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Effects of elevated atmospheric CO2 concentrations, clipping regimen and differential day/night atmospheric warming on tissue nitrogen concentrations of a perennial pasture grass.

Volder A, Gifford RM, Evans JR - AoB Plants (2015)

Bottom Line: Both warming treatments increased leaf N concentrations under ambient CO2 concentrations, but did not significantly alter leaf N concentrations under elevated CO2 concentrations.Nitrogen resorption from leaves was decreased under elevated CO2 conditions as well as by more frequent clipping.Overall, the effects of CO2, warming and clipping treatments on aboveground tissue N concentrations were much greater than on belowground tissue.

View Article: PubMed Central - PubMed

Affiliation: Department of Plant Sciences, University of California - Davis, Davis, CA, USA avolder@ucdavis.edu.

No MeSH data available.


Effect of clipping frequency (open bar = infrequent, hashed bar = frequent) on C : N ratios of (A) green leaf material and (B) litter, through time averaged across CO2 and warming treatments. Dashed line indicates overall mean across dates, CO2 and warming treatment for each clipping frequency, infrequent (grey) and frequent (black). Different letters indicate statistically significant differences between C : N ratios at P < 0.05 using Student's t LSD test.
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PLV094F3: Effect of clipping frequency (open bar = infrequent, hashed bar = frequent) on C : N ratios of (A) green leaf material and (B) litter, through time averaged across CO2 and warming treatments. Dashed line indicates overall mean across dates, CO2 and warming treatment for each clipping frequency, infrequent (grey) and frequent (black). Different letters indicate statistically significant differences between C : N ratios at P < 0.05 using Student's t LSD test.

Mentions: Elevated CO2 increased leaf C : N ratios, particularly under the high night-time warming scenario (‘HN’, , from 18.0 to 22.9, Fig. 2B). Changes in leaf C : N ratio in response to elevated CO2 reflect changes in leaf N concentration. There was no relationship between changes in C : N ratio and changes in C concentration in response to elevated CO2. Increased clipping frequency decreased green leaf C : N ratios by an average of 24 %, from 23.6 to 17.9 (Fig. 3A, P < 0.001).Figure 3.


Effects of elevated atmospheric CO2 concentrations, clipping regimen and differential day/night atmospheric warming on tissue nitrogen concentrations of a perennial pasture grass.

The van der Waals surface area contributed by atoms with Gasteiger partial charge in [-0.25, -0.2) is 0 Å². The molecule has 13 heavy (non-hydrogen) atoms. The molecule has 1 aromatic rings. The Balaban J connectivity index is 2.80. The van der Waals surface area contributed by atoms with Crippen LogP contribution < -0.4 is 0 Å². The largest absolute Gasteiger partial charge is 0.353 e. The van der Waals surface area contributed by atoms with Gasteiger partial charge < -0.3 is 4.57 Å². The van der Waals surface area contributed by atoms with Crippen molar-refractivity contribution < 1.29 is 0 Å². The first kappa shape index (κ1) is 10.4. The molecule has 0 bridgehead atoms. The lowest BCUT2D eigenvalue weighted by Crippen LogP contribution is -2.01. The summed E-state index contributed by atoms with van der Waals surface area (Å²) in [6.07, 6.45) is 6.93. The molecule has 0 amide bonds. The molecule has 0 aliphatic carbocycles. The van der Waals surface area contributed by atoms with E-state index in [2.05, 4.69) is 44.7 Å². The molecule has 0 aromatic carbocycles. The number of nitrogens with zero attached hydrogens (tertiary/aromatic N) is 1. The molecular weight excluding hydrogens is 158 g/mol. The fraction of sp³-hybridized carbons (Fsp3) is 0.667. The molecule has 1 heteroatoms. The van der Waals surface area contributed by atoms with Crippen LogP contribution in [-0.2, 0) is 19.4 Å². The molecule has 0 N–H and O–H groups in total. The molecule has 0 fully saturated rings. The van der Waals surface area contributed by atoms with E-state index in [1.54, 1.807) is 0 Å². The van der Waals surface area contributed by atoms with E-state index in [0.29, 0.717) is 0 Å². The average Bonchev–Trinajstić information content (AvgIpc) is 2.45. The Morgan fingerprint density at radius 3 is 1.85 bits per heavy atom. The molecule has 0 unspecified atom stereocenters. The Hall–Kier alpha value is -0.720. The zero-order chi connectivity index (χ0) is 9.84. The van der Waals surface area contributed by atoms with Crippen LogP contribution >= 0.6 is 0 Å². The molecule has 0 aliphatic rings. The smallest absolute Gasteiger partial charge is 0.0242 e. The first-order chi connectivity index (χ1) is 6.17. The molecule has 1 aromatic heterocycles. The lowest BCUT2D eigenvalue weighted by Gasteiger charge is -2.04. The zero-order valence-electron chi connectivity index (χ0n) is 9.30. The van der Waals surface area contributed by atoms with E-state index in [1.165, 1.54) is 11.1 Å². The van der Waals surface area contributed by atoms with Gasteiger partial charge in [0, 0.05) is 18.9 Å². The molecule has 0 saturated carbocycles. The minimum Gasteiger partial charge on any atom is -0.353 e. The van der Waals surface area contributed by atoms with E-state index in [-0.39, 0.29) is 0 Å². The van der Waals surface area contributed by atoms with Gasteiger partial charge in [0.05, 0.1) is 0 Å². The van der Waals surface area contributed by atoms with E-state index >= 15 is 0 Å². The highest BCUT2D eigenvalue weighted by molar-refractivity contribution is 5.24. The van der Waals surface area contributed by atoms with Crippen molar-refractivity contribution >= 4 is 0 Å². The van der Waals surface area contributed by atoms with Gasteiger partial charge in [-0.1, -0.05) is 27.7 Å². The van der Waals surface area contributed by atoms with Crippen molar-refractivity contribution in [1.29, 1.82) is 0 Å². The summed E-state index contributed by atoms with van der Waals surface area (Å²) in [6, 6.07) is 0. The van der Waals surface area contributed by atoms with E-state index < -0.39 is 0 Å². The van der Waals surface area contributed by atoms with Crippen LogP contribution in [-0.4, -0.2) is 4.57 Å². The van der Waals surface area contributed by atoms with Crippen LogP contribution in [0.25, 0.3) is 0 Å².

Volder A, Gifford RM, Evans JR - AoB Plants (2015)

Effect of clipping frequency (open bar = infrequent, hashed bar = frequent) on C : N ratios of (A) green leaf material and (B) litter, through time averaged across CO2 and warming treatments. Dashed line indicates overall mean across dates, CO2 and warming treatment for each clipping frequency, infrequent (grey) and frequent (black). Different letters indicate statistically significant differences between C : N ratios at P < 0.05 using Student's t LSD test.
© Copyright Policy - creative-commons
Related In: Results  -  Collection

License
Show All Figures
getmorefigures.php?uid=PMC4591745&req=5

PLV094F3: Effect of clipping frequency (open bar = infrequent, hashed bar = frequent) on C : N ratios of (A) green leaf material and (B) litter, through time averaged across CO2 and warming treatments. Dashed line indicates overall mean across dates, CO2 and warming treatment for each clipping frequency, infrequent (grey) and frequent (black). Different letters indicate statistically significant differences between C : N ratios at P < 0.05 using Student's t LSD test.
Mentions: Elevated CO2 increased leaf C : N ratios, particularly under the high night-time warming scenario (‘HN’, , from 18.0 to 22.9, Fig. 2B). Changes in leaf C : N ratio in response to elevated CO2 reflect changes in leaf N concentration. There was no relationship between changes in C : N ratio and changes in C concentration in response to elevated CO2. Increased clipping frequency decreased green leaf C : N ratios by an average of 24 %, from 23.6 to 17.9 (Fig. 3A, P < 0.001).Figure 3.

Bottom Line: Both warming treatments increased leaf N concentrations under ambient CO2 concentrations, but did not significantly alter leaf N concentrations under elevated CO2 concentrations.Nitrogen resorption from leaves was decreased under elevated CO2 conditions as well as by more frequent clipping.Overall, the effects of CO2, warming and clipping treatments on aboveground tissue N concentrations were much greater than on belowground tissue.

View Article: PubMed Central - PubMed

Affiliation: Department of Plant Sciences, University of California - Davis, Davis, CA, USA avolder@ucdavis.edu.

No MeSH data available.